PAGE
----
Changing cue weight with age

Scott Lee

AzB Silver Member
Silver Member
Has anyone here changed to a lighter cue as their age creeps up? I have a friend and fellow AZ'er who is a STRONG player both in tournaments who at around age 80 has changed from a 19 to 18 oz cue. What are you thoughts on cue weight as we age? Thanks In Advance
Mike...I've been playing with 18 oz cues for the past 25 years...love 'em.

Scott Lee
 

hang-the-9

AzB Silver Member
Silver Member
That makes sense on paper, but years ago, I played with a 17 oz house cue on an 8 footer with a big azz cue ball. It sort of counteracted the big cue ball's bigness, if you know what I mean. I could just tap the cue against the ball and it would do its job.

Now, I use side and spin and other crap and make the cue ball go sometimes. Ooo, look at me! I miss the old days but not the mud balls.


Jeff Livingston

This sounds like the opposite of what should happen, in order to get the heavier larger cueball moving you would need more force not less, so a heavier cue or more arm power. Can't cheat physics, more mass to move equals more force you need to exert to move it.
 

chefjeff

If not now...
Silver Member
This sounds like the opposite of what should happen, in order to get the heavier larger cueball moving you would need more force not less, so a heavier cue or more arm power. Can't cheat physics, more mass to move equals more force you need to exert to move it.

It could be that 17 oz was enough to do the job. Remember that the bigger cue ball xfers its energy to the OB so that changes what speed it needs, etc.

It worked.


Jeff Livingston
 

RacerX750

Registered
I would suggest that familiarity is important. Also experimentation is valuable to decide what you like. Then settle down and go back to familiarity for as long as possible.

My assumption is that Father Time is cruel and no amount of cue weight changes, hip weights, arm weights, steel toed boots, ear muffs, and finger extenders will counteract the effects of deterioration. Some people are lucky to hold their game late into life and some get it stolen from them earlier and we have little influence on that.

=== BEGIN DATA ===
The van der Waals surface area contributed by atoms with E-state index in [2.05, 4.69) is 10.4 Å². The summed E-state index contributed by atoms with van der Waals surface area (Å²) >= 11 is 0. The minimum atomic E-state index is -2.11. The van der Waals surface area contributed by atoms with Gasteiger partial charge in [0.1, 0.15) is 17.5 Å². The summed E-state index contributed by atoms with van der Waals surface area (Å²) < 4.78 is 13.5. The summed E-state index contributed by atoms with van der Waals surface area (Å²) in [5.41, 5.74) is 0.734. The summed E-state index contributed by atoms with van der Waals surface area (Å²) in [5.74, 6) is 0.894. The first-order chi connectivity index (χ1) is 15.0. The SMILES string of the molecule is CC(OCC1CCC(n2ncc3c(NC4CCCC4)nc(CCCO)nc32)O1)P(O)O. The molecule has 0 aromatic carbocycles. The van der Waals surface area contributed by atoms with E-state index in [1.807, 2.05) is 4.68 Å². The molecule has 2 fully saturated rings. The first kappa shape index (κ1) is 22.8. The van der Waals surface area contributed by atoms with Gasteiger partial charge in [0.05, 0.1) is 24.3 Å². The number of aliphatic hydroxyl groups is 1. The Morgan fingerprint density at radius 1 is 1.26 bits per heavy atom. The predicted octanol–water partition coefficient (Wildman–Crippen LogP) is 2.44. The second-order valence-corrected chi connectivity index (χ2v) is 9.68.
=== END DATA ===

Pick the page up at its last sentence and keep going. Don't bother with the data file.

This just took a bummer turn in tone. How do you guys feel about jump cues?
I'm not young and have recently moved to a heavier cue with good success. At least for me it's working right now.
I know we can have a great deal of influence on physical abilities as we age - all it takes is the will to go to the gym and lift weights, and not 2 1/2 or 5 pound dumbbells' either. I'm in better shape today than I was 25 years ago when I started lifting. It takes dedication and desire, just like pool does. Some may have injuries that prevent heavy lifting, but the majority of people I've met just don't want to do the work. Again, just like pool.
 

VIProfessor

AzB Gold Member
Gold Member
Silver Member
Best of luck!
I've posted in past: retina surgery actually got me back into pool - when i couldn't do anything else. Talk about torture, but it kept me engaged. Then 6 months -a year later, after all the fluid is back, go back in for the cataract that forms. That eye still has a wave in it. look at a mountain in the distance, and the shape is different between it and good eye. AFA pool, i tell people it's like trying to catch a fish barehanded underwater - it's not that you aren't fast enough (when young, anyway) it's that where you see the fish, is not quite where it actually is. I have that effect with pool balls. If you practice routinely, your mind takes over, compensates, and it is seamless. If you try to show up at the weekly tournament every other week or so with little or no practice in between, it is brutal.

Sincerely hope your (or anyone's) experience is flawless.
(or that you get more time to practice :) )

smt
Thanks for the best wishes!!! I go for my follow-up visit on Friday, and I'm eager to see what the vision looks like once the silicone bubble is removed. Of course, things are indeed quite wavy in the affected eye, and I accept that not only will the vision probably never be what it was, but that I'll be back soon for cataract surgery (ugh!). But hey! It's WAY better than the alternative.


And here's the crazy part! It has indeed inspired me to get back to practicing again (since one thing is clear...I'd better enjoy my pool time while I can still see the balls). And guess what? I'm hitting the ball pretty darned good!! :)
 
Top